Thursday, 31 March 2011

OOP Spaghetti code explained

The term "spaghetti code" is usually attributed to pre-OOP code, but there is a lot of OOP code out there that is definitely entangled and a mess. I have seen quite some of it in my carreer, and this kind of spaghetti is characterized by its dependencies.

An class is nothing else than a data structure with associated code, mainly written in a way that puts both into the same source code file. However, if a method for class A depends on a class B, it generates a dependency from class A to class B, no matter if this method is used or not. If class A is about business logic (e.g. "Customer"), and class B is an API thing (e.g. "File"), then the problem isn't that big. A smart compiler can figure out that the method is not used, that there is no active reference to "File", and then maybe not include the File object in the final app. However, if both class A and class B are of the same level in a hierarchy, for instance, if A is "Customer" and B is "Product", then it is usually the beginning of a messy friendship. It doesn't take a lot of these to create a hairball. It gets really bad, if a lower-level class depends to an upper-level class - for instance, if a MySortedListImplementation depends on AppSettings, which depends on Customer.


rick-wheeler said...

Ok, so the explanation is fair enough. But what about a solution? Are you proposing the use of interfaces? Or design patterns? Or both?

The questions remains for small teams/individuals as to how to improve code quality/reuseability and so forth. Many of us or stuck working on:
- old code bases with legacy design issues
- temporary hacks which now seem permanent
- poor/naive initial design which has been progressively refactored but still carries the ghosts of Christmas past

I dont have the time (and perhaps not all the expertise) to fix the spaghetti code, so can do I do? Are there any experts out there who can consult on small once-off projects to help us get a better design and framework for our code which we can then learn and maintain?

Newgroups/books/google only get you so far. I'm not afraid of rolling the sleeves up and getting the work done, but sometimes it is just not that easy.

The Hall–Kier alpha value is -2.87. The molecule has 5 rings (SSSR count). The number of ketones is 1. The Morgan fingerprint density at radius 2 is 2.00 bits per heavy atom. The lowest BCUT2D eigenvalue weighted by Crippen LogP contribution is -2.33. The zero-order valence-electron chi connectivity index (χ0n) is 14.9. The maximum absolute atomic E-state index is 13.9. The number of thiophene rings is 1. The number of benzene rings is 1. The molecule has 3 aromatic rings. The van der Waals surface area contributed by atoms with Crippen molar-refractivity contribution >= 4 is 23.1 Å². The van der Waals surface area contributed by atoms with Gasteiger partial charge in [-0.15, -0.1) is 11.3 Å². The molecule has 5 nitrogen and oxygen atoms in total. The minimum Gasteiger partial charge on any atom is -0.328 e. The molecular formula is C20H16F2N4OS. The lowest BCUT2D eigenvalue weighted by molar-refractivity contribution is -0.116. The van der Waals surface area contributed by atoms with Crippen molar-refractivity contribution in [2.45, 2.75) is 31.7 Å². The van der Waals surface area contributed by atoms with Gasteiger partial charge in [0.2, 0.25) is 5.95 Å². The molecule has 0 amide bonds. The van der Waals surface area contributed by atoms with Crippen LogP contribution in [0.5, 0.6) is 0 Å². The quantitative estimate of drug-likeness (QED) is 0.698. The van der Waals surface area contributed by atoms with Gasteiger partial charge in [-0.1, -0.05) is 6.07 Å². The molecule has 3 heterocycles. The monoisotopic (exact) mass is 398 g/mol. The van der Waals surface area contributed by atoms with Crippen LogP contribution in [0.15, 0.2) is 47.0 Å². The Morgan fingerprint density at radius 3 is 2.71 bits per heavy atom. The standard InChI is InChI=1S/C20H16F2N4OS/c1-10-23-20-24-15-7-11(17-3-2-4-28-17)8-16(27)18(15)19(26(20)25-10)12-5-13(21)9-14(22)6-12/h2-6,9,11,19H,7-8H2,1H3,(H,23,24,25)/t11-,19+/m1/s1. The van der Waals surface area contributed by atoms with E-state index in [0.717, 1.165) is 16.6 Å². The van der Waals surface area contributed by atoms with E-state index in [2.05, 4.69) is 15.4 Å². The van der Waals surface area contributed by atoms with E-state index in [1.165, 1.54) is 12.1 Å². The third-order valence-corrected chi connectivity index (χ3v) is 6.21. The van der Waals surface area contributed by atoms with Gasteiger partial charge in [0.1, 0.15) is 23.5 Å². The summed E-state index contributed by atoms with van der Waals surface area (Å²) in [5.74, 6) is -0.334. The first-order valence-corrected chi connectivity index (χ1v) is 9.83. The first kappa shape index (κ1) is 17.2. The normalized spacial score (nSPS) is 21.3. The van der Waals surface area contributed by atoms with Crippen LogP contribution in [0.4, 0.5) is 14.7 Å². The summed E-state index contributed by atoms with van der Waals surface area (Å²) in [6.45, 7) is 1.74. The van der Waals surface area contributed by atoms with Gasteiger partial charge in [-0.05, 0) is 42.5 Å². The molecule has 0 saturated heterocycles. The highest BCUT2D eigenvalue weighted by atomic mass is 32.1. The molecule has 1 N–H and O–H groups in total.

Lars D said...

I have spent a significant part of my work life rescuing large messy software projects. The solution involves a range of techniques, and somebody even wrote a book about some of them. I think it was called "Refactoring large software projects". The main problem here is, that normal refactoring techniques assume that the code is not buggy, but in large projects you sometimes need to refactor before bugfixing... long story.

Dan Cook said...

I've spent a couple years investigating this, and I've actually come to some determinations and gained some new views on what it means to write software. There's too much to list here, but I'd like to share more with anyone who is interested. For now, look up "simple made easy", "why DCI is the right paradigm for right now", "screaming architecture", "Christopher Alexander, the road, and good software", and find the speech by Christopher Alexander at OOPSLA '96 on YouTube, and peruse It will take more than an afternoon or even a week to see the connections, but it comes down to thinking about human mental models instead of programmer mechanisms, and I've been able to tie it down to concrete practices as well. For one thing, proper OOP will have a behavioral hierarchy that matches the object-hierarchy (none of this class A calling into class B), otherwise you get OOP spaghetti as described here.

Lars D said...

Many hardcore programmers think very abstract and have a hard time filling out mental models. I often use simple criteria to find the best design: simplicity, robustness, maintainability, performance. If it isn't all 4, find another way to do it. This often leads to great designs. Do they follow a particular methodology? Rarely. But they work extremely well, have few lines of code that are easy to read, and are really easy to maintain.